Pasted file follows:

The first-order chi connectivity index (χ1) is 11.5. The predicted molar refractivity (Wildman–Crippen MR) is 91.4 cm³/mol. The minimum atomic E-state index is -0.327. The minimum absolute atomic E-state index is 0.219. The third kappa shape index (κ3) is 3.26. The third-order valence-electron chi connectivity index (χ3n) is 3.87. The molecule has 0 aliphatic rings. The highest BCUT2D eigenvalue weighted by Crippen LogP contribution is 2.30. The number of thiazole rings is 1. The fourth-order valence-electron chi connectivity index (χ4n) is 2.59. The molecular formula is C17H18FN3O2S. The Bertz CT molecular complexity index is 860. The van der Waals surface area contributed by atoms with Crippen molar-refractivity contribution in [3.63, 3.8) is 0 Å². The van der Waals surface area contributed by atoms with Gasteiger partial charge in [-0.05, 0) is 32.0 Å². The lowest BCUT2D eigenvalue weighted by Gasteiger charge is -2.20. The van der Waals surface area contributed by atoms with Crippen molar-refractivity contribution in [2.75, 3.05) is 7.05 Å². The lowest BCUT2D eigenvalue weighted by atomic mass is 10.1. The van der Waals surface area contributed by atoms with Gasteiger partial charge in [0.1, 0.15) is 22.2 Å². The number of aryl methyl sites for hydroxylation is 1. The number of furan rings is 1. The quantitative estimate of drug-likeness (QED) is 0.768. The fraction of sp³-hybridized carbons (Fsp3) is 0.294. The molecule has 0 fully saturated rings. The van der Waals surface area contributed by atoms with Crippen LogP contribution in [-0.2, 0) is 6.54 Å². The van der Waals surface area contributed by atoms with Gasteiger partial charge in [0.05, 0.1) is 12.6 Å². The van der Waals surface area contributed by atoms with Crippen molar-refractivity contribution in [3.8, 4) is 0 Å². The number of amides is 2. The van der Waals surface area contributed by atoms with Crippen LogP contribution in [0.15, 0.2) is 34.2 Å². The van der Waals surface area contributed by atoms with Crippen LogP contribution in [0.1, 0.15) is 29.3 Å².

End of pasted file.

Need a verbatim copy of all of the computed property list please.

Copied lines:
The first-order chi connectivity index (χ1) is 11.5. The predicted molar refractivity (Wildman–Crippen MR) is 91.4 cm³/mol. The minimum atomic E-state index is -0.327. The minimum absolute atomic E-state index is 0.219. The third kappa shape index (κ3) is 3.26. The third-order valence-electron chi connectivity index (χ3n) is 3.87. The molecule has 0 aliphatic rings. The highest BCUT2D eigenvalue weighted by Crippen LogP contribution is 2.30. The number of thiazole rings is 1. The fourth-order valence-electron chi connectivity index (χ4n) is 2.59. The molecular formula is C17H18FN3O2S. The Bertz CT molecular complexity index is 860. The van der Waals surface area contributed by atoms with Crippen molar-refractivity contribution in [3.63, 3.8) is 0 Å². The van der Waals surface area contributed by atoms with Gasteiger partial charge in [-0.05, 0) is 32.0 Å². The lowest BCUT2D eigenvalue weighted by Gasteiger charge is -2.20. The van der Waals surface area contributed by atoms with Crippen molar-refractivity contribution in [2.75, 3.05) is 7.05 Å². The lowest BCUT2D eigenvalue weighted by atomic mass is 10.1. The van der Waals surface area contributed by atoms with Gasteiger partial charge in [0.1, 0.15) is 22.2 Å². The number of aryl methyl sites for hydroxylation is 1. The number of furan rings is 1. The quantitative estimate of drug-likeness (QED) is 0.768. The fraction of sp³-hybridized carbons (Fsp3) is 0.294. The molecule has 0 fully saturated rings. The van der Waals surface area contributed by atoms with Crippen LogP contribution in [-0.2, 0) is 6.54 Å². The van der Waals surface area contributed by atoms with Gasteiger partial charge in [0.05, 0.1) is 12.6 Å². The van der Waals surface area contributed by atoms with Crippen molar-refractivity contribution in [3.8, 4) is 0 Å². The number of amides is 2. The van der Waals surface area contributed by atoms with Crippen LogP contribution in [0.15, 0.2) is 34.2 Å². The van der Waals surface area contributed by atoms with Crippen LogP contribution in [0.1, 0.15) is 29.3 Å².